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Cyber-espionage moves into B2B




Cyber-espionage moves into B2B
Cyber-espionage moves into B2B



http://www.infoworld.com/article/08/01/15/Cyber-espionage-moves-into-B2B_1.html 

By Matt Hines
InfoWorld.com
January 15, 2008

The practice of cyber-espionage is rapidly moving beyond the government 
sector and finding its way into the world of international business, 
according to experts with SANS Institute, one of the world's top IT 
security training organizations.

While the United States and Chinese governments, most notably, have 
accused each other in recent years of carrying out surreptitious hacking 
campaigns aimed at stealing strategic information from their respective 
IT systems -- and many security experts believe that both countries, and 
many others, are actively engaging in such electronic warfare -- leaders 
with SANS maintain that the practice has recently begun to spill over 
into the private sector with greater frequency.

According to the training institute's latest research, cyber-espionage 
efforts funded by "well-resourced organizations" -- including both 
government-backed and private efforts -- will expand significantly 
during 2008, in particular as overseas companies look to gain an upper 
hand in negotiating business deals with large companies based in the 
U.S. and Europe.

In one common scenario, said Alan Paller, director of research for SANS, 
organizations in the process of establishing legitimate partnerships 
with such companies are willing to pay hackers to break into those 
firms' IT systems to gather competitive information to gain an advantage 
at the bargaining table.

More companies than ever before are finding out that they have been 
victimized in such a manner based on the discovery of their sensitive 
data in the hands of hackers and other fraudsters who have been 
apprehended by law enforcement officials, the expert contends.

"Cyber-espionage is clearly growing across the board. It was much bigger 
in 2007 than in previous years, and it is expanding slowly into economic 
espionage involving both businesses and government entities," Paller 
said. "This really has a lot of significant implications because people 
who have never thought of themselves as targets for this type of attack 
have suddenly become a sweet spot, and many are not prepared to defend 
themselves."

Paller said that federal law enforcement agencies have been contacting 
private industry firms directly to inform them that their data may have 
been compromised. From closely-protected product designs to company 
financials, the expert said that cyber-espionage is already working its 
way into many different areas of business.

"If you live in a foreign country and you want to do business with a big 
American company, you want to negotiate the best possible deal, and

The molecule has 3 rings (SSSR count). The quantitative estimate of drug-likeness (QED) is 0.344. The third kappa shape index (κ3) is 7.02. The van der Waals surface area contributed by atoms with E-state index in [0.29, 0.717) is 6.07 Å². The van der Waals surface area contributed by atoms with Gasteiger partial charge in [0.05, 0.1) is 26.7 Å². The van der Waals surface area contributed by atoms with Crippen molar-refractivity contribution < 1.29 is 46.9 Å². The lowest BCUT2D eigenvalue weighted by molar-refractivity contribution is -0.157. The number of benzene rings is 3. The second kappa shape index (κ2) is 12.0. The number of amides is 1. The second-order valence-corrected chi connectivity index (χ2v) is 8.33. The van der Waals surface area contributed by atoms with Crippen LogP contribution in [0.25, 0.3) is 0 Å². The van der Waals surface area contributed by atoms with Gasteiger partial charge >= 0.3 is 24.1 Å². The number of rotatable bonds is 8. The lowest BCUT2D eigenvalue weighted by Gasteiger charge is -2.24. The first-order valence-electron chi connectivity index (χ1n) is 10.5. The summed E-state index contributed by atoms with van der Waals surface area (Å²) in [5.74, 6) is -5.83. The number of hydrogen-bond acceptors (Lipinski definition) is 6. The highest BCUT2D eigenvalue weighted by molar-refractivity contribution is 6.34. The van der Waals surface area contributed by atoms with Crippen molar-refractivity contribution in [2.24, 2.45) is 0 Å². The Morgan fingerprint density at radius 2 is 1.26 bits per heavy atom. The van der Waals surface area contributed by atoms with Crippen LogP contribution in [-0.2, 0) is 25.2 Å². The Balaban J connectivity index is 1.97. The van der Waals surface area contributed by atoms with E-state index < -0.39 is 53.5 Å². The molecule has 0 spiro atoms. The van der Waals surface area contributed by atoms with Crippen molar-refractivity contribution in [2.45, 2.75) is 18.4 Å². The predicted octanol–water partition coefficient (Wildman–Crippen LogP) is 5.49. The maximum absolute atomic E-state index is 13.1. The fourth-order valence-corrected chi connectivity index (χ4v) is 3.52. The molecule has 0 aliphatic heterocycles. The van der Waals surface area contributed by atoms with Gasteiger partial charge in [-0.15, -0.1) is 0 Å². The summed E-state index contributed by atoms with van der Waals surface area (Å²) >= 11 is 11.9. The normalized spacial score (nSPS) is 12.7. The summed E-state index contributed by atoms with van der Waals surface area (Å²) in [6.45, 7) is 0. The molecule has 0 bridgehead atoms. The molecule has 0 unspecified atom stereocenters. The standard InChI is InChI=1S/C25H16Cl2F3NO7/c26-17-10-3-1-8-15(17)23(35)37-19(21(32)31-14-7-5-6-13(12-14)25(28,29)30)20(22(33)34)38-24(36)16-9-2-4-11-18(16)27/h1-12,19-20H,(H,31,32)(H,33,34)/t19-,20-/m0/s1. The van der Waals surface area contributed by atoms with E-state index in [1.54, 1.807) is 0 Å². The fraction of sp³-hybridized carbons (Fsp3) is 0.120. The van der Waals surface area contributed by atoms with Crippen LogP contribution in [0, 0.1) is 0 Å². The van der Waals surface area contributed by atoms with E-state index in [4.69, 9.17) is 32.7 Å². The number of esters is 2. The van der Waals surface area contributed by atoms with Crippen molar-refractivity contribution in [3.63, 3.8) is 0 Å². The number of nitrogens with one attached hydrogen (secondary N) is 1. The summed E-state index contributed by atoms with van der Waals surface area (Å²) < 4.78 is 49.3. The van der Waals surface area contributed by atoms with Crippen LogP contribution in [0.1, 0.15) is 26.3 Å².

we're seeing more evidence of instances where parties have clearly been 
paid to break into a companies' computers, as well as those of their 
accountants, consultants and lawyers, to find information that can be 
used to tilt deals in their favor," Paller said. "In some cases, it's 
fair to say that the people who are negotiating these deals overseas end 
up with more information than the people that are being paid to 
negotiate with them."

Paller said that while in many cases the business data being stolen is 
being used to the advantage of private industry players, the training 
organization believes that a fair amount of the corporate espionage 
activity may be backed by government sponsors.

While such attacks have been somewhat common among government and 
defense contractors for years, he said, the process is highlighting a 
lack of perception regarding security risks inside other major U.S. 
businesses.

SANS reported that the attack of choice in many cases of cyber-espionage 
is a targeted spear phishing campaign that attempts to dupe workers into 
opening tainted attachments made to appear as if they come from people 
they work with.

The content of the virus-laden attachments is often tailored to look 
exactly like legitimate materials that the employees involved might send 
to each other, making it more likely that users will open the messages 
and remain unaware that they may have been compromised, Paller said.

Attackers crafting the messages most often use newly discovered 
Microsoft Office vulnerabilities, also known as zero day flaws, to 
further hide their activities and to circumvent anti-virus systems, 
according to the expert.

"This type of business-driven cyber-espionage is already happening a lot 
more frequently than some people might think," said Paller. "We're only 
finding real evidence because more companies are hearing from law 
enforcement when someone finally discovers the stolen data."

On the flip side, SANS is also predicting that so-called insider data 
theft carried out against U.S. businesses by trusted employees will also 
continue to flourish.

One of the factors accelerating that trend is the ability for attackers 
to attempt to attack their employers both from inside their networks and 
from the outside using known vulnerabilities they discover in their 
work, the group said.

With traditional security perimeters increasingly being taxed by the use 
of mobile devices that are allowed to come onto corporate networks from 
outside the workplace, SANS said that workers are finding many new 
opportunities to sneak information out the door and sell for a profit.

One of the key strategies that organizations need to embrace to thwart 
the insider problem is to put into place more substantial defenses that 
limit access to various IT systems and data stores based on the specific 
level of admission to those assets that individuals need to do their 
jobs, the training group said.


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